Background: Pulmonary rehabilitation (PR) with physical training is a cornerstone in COPD care. PR improves physical capacity, Quality of Life (QoL) and dyspnea. However, dropout-rates from PR are high, and alternatives are needed. Previous studies indicate that singing may improve respiratory control, wellbeing, and QoL in lung patients. Methods: COPD patients referred to PR were randomised to 10 weeks PR with conventional physical training (PT) versus singing training (ST) in a multicenter cluster-randomised controlled trial. Dyspnea (mMRC scale), QoL (St. George’s Respiratory Questionnaire, SGRQ), depression and anxiety (Hospital Anxiety and Depression Scale, HADS) were measured pre and post intervention. Results: We included 270 patients, and 195 completed the study. Within-group effects were significant in both study arms in relation to SGRQ Symptom (p=0.01;<0.00). In the intention-to-treat-analysis, within-group effects were significant in ST in SGRQ Impact (p=<0.00), SGRQ Total (p=<0.00), and mMRC (p=<0.00), but not in PT, whereas SGRQ Activity (p=0.02) was significant in PT, but not in ST. Between-group effects were however only detected in SGRQ Impact (p=0.01). No significant differences were seen in anxiety and depression (HADS). Conclusions: ST is non-inferior to PT in PR and can be considered relevant in future PR as part of a range of diverse training modalities. Furthermore, ST is a low-risk, cost-effective, and easily implementable training modality.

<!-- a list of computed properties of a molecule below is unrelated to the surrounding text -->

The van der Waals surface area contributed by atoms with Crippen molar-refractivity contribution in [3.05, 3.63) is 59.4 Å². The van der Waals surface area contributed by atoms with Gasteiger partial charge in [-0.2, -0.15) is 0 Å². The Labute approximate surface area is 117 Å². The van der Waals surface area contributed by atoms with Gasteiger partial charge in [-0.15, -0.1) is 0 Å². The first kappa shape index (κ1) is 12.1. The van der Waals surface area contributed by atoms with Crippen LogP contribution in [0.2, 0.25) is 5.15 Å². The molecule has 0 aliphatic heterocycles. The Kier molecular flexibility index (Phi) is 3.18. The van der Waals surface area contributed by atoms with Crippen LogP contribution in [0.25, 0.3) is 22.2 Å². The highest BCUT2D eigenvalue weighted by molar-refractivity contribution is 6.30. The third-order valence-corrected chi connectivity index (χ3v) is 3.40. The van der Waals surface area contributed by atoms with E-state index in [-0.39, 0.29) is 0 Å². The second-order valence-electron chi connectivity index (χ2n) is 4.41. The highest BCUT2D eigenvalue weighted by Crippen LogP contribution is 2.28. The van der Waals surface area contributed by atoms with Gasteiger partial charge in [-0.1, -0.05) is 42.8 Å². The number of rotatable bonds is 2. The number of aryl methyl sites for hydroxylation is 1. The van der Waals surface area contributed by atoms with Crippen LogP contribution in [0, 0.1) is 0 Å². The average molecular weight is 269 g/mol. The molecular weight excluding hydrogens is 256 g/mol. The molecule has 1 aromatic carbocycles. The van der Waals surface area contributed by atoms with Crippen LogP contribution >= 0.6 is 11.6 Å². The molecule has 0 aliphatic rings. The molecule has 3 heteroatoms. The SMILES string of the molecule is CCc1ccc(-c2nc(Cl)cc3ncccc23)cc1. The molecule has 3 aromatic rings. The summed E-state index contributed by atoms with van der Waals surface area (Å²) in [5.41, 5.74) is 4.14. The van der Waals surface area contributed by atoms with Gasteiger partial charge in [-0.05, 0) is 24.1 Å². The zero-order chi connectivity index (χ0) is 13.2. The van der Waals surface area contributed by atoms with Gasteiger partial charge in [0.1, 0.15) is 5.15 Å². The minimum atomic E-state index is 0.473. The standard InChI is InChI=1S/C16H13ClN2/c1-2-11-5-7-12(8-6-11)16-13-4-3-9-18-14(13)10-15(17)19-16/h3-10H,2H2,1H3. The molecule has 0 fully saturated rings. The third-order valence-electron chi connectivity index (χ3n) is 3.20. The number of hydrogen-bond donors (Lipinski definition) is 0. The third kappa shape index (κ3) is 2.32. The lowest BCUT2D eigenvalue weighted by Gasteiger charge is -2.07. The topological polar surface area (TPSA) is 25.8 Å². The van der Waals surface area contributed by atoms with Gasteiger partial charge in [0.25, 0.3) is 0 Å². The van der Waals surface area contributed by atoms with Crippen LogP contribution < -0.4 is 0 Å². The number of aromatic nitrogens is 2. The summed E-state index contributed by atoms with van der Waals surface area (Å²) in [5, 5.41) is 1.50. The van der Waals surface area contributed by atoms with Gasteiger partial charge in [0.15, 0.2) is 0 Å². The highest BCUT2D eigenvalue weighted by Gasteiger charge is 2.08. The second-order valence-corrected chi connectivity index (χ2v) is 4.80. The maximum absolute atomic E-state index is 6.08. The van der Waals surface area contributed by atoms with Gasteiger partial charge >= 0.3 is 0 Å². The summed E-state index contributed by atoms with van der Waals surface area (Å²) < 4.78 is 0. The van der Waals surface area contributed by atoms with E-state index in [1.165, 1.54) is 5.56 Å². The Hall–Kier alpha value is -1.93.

|Publication status||Published - 2021|
|Event||The Neurosciences and Music VII - Connecting with music across the lifespan - |
Duration: 19. Jun 2020 → 22. Jun 2020
|Conference||The Neurosciences and Music VII - Connecting with music across the lifespan|
|Period||19/06/2020 → 22/06/2020|